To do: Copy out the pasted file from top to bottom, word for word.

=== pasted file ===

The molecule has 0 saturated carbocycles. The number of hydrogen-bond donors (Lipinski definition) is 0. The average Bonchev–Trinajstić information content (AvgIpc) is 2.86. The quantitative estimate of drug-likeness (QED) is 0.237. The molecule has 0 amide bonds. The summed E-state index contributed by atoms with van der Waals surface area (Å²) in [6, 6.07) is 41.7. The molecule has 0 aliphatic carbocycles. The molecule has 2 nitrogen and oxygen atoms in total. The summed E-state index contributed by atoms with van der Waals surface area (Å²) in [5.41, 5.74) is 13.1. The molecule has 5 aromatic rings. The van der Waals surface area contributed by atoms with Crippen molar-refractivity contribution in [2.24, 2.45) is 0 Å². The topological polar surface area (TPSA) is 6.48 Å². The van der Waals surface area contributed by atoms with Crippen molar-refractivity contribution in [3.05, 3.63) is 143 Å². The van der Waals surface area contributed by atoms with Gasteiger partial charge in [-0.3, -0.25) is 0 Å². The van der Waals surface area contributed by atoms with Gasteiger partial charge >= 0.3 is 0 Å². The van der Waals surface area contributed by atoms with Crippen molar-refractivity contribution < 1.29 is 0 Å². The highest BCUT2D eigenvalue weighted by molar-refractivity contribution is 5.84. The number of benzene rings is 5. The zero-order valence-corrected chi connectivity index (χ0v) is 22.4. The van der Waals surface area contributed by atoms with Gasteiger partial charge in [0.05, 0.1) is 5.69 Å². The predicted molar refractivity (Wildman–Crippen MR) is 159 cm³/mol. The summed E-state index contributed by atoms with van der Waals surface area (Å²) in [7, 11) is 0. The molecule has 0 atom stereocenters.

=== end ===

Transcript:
The molecule has 0 saturated carbocycles. The number of hydrogen-bond donors (Lipinski definition) is 0. The average Bonchev–Trinajstić information content (AvgIpc) is 2.86. The quantitative estimate of drug-likeness (QED) is 0.237. The molecule has 0 amide bonds. The summed E-state index contributed by atoms with van der Waals surface area (Å²) in [6, 6.07) is 41.7. The molecule has 0 aliphatic carbocycles. The molecule has 2 nitrogen and oxygen atoms in total. The summed E-state index contributed by atoms with van der Waals surface area (Å²) in [5.41, 5.74) is 13.1. The molecule has 5 aromatic rings. The van der Waals surface area contributed by atoms with Crippen molar-refractivity contribution in [2.24, 2.45) is 0 Å². The topological polar surface area (TPSA) is 6.48 Å². The van der Waals surface area contributed by atoms with Crippen molar-refractivity contribution in [3.05, 3.63) is 143 Å². The van der Waals surface area contributed by atoms with Gasteiger partial charge in [-0.3, -0.25) is 0 Å². The van der Waals surface area contributed by atoms with Gasteiger partial charge >= 0.3 is 0 Å². The van der Waals surface area contributed by atoms with Crippen molar-refractivity contribution < 1.29 is 0 Å². The highest BCUT2D eigenvalue weighted by molar-refractivity contribution is 5.84. The number of benzene rings is 5. The zero-order valence-corrected chi connectivity index (χ0v) is 22.4. The van der Waals surface area contributed by atoms with Gasteiger partial charge in [0.05, 0.1) is 5.69 Å². The predicted molar refractivity (Wildman–Crippen MR) is 159 cm³/mol. The summed E-state index contributed by atoms with van der Waals surface area (Å²) in [7, 11) is 0. The molecule has 0 atom stereocenters.